Parents of Athletes - Things to Consider (Kitchener Minor Hockey)

PrintParents of Athletes - Things to Consider


  • Make sure that win or lose your child knows you love them. Let them know that you appreciate their effort and that you will not be disappointed in them if they fail.  Be the person in his/her life he/she can always look to for support.  Strong effort leads to success. 
  • Try to be completely honest with yourself about your child’s athletic capability, competitive attitude, sportsmanship and skill level,
  • Be helpful, but do not coach your son/daughter on the way to the game or at the breakfast table.  Think how tough it must be on them to be continually inundated with advice, pep talks and criticism.
  • Teach your child to enjoy the thrill of competition, be “out there trying” to constantly work to improve their skills, take the physical bumps and come back for more.  Don’t tell them that winning doesn’t count because it does and they know it.  Instead, help them to develop a healthy competitive attitude, a “feel” for competing, for trying hard, for having a good time.  We can all learn from wins and losses.  Nobody always wins and losing doesn’t mean you don’t improve.
  • Try not to live your life through your child.  You have lost as well as won, you’ve been frightened, you’ve backed off at times, you’ve been the villain.  Do not expect any better of them. Sure they’re an extension of you, but do not assume they feel the same way you did, wants the same things, or has the same attitudes.  Do not push them in the direction that will give YOU the most satisfaction.
  • Don’t compete with their coach.  A coach may become a hero to them for a while, someone who can do no wrong, and you may find that hard to take.  Or they may become disenchanted with the coach.  Do not side with them against their coach.  Talk to them about the importance of learning how to handle problems and how to react to criticism as well as compliments.   Try to help them understand the necessity for discipline, rules and regulations.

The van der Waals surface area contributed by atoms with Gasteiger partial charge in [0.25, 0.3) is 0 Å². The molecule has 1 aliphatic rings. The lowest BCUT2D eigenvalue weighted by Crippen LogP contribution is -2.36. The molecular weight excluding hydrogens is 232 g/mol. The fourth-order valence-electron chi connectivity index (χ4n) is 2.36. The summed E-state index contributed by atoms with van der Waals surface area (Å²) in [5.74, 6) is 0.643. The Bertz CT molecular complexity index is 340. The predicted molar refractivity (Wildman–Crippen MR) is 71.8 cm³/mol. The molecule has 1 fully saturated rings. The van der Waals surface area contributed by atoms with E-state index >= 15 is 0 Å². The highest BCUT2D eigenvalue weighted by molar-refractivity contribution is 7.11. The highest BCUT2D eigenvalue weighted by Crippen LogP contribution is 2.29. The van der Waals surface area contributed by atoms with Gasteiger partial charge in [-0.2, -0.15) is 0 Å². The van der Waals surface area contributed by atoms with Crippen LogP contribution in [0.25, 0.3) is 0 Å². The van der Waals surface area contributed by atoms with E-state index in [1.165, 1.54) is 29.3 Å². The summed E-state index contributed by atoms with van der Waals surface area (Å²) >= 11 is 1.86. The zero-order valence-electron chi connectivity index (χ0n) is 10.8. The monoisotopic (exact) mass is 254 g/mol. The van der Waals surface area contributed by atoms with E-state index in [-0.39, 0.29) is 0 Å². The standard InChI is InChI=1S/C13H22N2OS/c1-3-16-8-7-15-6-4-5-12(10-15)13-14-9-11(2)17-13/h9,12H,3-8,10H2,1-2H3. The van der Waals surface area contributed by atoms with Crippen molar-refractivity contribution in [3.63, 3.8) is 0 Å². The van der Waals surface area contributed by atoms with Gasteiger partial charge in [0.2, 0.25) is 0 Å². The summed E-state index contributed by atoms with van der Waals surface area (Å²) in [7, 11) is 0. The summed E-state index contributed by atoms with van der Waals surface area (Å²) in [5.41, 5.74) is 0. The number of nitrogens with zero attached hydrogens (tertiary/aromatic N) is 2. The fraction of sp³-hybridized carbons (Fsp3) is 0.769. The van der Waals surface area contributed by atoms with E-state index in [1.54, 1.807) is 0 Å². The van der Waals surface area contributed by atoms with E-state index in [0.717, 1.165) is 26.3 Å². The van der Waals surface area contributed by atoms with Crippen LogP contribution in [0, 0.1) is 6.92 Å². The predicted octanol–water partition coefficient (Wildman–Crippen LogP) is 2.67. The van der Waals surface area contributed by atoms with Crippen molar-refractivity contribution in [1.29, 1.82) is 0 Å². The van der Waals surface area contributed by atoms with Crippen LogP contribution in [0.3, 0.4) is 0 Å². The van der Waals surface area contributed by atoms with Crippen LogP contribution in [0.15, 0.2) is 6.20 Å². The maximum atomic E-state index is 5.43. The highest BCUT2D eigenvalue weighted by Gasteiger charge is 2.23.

• Don’t compare your son/daughter with the other players on their team.  If they tend to resent the treatment they get from the coach, if they are jealous of the approval other players get, try to be honest with them.  Please do not lie to them about their capabilities as a player.  If you are overly protective, you will perpetuate the problem.
  • Get to know your child’s coach.

  • Remember that children tend to exaggerate when they are praised or criticized.  Temper your reactions for exaggerating, but don’t overreact to the stories they tell you.
  • Teach your son/daughter the meaning of courage.  Some of us can climb mountains but are frightened to fight without fear but turn into jelly at the sight of a bee.  Everyone is frightened by something.  Courage is not the absence of fear.  Courage is learning to perform despite fear. Courage is not getting rid of fear